As you begin your descent of Hastings Canyon, this steep gully is relatively free of brush but you soon encounter a number of short downclimbs where some may need a belay line. There is a 20ft downclimb at 2640ft after which a large tributary comes in on the right. Two more 20ft downclimbs are encountered before you arrive at the first rappel at an elevation of 2460ft. You should reach this point about 4hrs after starting out. The first rappel is a 30ft descent from a tree anchor on the left and takes you down past two huge, canyon-blocking chockstones.
Shortly after this first rappel the canyon narrows almost to a slot and there are four rappels in rapid succession as you drop down through these narrows. The first of these rappels is a drop of about 50ft down a sloping slot using a small tree anchor up a steep gully on the left. This is immediately followed by a vertical 20ft drop that can be anchored by a tree on the left a little ways back from the lip. Then, after a short stretch of downclimbing (still in the slot) you arrive at the top of a spectacular 60ft vertical drop. This is anchored by a webbing wrap around a midstream boulder. The slot opens up below this rappel and a short distance downstream, at an elevation of 2190ft, there is a short but vertical 25ft rappel that we anchored from a small bush on the left (a better anchor needs to be found here). Just beyond this a large tributary canyon enters on the right at 2150ft.
Immediately below this junction there are two dryfalls that require rappels. The first of these is a 30ft multistep rappel from a tree on the right; some may choose to downclimb this. It is immediately followed by a 35ft rappel down a broad dryfall; the only obvious anchor is a a tree on a sloping ledge off to the left of the lip; access to this tree is a little exposed; it requires a belay and a length of line to retrieve the rope after each descent. After this the gradient in the canyon begins to decrease and there is a short hike to the next rappel.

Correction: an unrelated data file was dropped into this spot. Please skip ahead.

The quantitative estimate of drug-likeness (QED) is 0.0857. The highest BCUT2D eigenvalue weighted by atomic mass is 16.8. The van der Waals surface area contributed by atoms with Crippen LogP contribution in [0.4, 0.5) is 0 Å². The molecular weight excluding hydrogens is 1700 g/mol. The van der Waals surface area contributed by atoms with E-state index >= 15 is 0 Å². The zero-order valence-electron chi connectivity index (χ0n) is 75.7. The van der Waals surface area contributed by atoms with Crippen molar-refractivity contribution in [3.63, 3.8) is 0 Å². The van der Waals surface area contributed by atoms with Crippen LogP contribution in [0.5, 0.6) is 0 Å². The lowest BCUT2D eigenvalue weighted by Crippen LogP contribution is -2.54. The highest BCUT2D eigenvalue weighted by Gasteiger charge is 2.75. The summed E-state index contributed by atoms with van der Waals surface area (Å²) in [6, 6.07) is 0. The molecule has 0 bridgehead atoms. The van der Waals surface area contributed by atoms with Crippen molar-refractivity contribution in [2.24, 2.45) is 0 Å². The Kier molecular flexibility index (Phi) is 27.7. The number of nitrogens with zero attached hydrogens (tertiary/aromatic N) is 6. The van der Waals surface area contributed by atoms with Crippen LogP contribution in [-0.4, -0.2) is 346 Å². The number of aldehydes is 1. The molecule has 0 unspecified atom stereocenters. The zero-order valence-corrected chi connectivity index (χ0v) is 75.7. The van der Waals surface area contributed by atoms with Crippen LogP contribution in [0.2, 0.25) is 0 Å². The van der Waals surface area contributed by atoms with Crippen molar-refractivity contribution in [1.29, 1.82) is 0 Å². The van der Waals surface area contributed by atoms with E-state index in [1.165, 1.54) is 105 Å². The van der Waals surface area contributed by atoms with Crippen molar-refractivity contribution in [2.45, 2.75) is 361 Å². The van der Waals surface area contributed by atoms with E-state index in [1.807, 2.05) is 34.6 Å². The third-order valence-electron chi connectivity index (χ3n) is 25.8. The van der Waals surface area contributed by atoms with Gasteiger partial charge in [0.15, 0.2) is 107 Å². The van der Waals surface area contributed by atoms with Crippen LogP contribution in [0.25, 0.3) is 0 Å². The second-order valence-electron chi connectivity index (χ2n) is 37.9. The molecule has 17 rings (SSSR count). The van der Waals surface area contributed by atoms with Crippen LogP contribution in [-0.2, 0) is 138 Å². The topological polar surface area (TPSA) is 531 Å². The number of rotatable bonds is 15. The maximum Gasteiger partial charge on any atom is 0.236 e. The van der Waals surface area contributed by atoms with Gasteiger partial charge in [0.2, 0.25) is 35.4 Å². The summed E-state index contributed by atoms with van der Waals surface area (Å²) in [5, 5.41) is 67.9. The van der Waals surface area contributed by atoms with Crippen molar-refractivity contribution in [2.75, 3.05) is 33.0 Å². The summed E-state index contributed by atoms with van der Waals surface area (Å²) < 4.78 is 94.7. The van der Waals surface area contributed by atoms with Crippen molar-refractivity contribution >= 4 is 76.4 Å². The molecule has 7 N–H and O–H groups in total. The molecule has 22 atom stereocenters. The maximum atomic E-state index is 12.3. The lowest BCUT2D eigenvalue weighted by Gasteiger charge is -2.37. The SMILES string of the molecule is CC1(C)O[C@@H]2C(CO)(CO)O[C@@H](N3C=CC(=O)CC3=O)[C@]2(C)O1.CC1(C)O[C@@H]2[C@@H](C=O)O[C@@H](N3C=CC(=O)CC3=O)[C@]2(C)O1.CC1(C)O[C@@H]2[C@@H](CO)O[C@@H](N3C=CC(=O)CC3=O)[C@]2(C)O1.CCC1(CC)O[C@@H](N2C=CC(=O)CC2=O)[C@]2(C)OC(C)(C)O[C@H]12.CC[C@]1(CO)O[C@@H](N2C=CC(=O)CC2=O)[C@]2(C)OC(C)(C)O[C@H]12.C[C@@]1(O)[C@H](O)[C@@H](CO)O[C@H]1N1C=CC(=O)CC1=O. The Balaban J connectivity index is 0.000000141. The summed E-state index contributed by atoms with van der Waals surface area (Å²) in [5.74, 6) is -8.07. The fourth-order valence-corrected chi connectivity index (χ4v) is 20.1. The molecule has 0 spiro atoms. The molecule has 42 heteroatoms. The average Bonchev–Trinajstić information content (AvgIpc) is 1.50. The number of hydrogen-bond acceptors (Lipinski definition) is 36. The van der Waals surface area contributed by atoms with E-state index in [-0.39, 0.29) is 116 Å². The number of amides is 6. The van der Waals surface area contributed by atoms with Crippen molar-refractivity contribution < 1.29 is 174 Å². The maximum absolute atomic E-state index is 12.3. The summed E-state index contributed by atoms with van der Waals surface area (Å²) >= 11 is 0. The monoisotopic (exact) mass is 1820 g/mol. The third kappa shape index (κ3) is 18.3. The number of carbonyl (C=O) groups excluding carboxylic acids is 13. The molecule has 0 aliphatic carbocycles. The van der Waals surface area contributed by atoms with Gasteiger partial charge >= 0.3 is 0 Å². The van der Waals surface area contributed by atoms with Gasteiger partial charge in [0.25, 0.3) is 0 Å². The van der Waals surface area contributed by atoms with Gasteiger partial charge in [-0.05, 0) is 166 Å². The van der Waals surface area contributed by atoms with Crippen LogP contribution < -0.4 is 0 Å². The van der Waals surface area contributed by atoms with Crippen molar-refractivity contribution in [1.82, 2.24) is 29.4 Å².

Ninth rappel in Hastings Canyon
You should reach the next rappel (elevation 1880ft) about 6hrs after the morning start. Here the streambed flows through a narrow gate and drops vertically about 60ft. The rock here is white and hard. The only convenient anchor is a small tree high up on the left side of the canyon near the lip. It is not easy to reach this tree and a human ladder may be neccessary. Shortly after this is a 40ft rappel from a tree high but accessible on the right side. It descends two big steps and has a very cute rock projection or seat sticking out of the second step that makes for a good photo opportunity. Here in the lower part of Hastings Canyon, the streambed in between rappels is often quite sandy and flat, making for easy hiking. Seperated by sections of such sandy bottom you will next encounter two short 20ft rappels, each anchored by trees on the left. And then, finally you arrive at the last rappel, a very nice vertical 60ft drop with a smaller step at the top. This rappel, at an elevation of 1580ft, is anchored by a tree on the right side of the canyon.
More sandy bottom follows before the canyon narrows for the last time and in these narrows you quite unexpectedly encounter a gushing spring on the right side of the canyon. This water supply abruptly changes the character of the canyon which is verdant from here downstream. In the immediate vicinity of the spring there is a dense bamboo forest and further downstream, as the canyon broadens, you should follow the faint use-trail a short way up the right side in order to avoid the dense thicket around the small stream. Follow this use trail across grassy benches on the right until you see the concrete and stone embankment on the other, left side. Follow the use-trail that crosses to and climbs this embankment. Hike down the road and climb the fence in the far left corner to access Ranch Top Road and your parked vehicle (34o10.51'N 118o4.37'W and elevation 1350ft). The total hiking time should be around 7 hrs during which you will travel about 3.5mi.
Last updated 12/12/04.
Christopher E. Brennen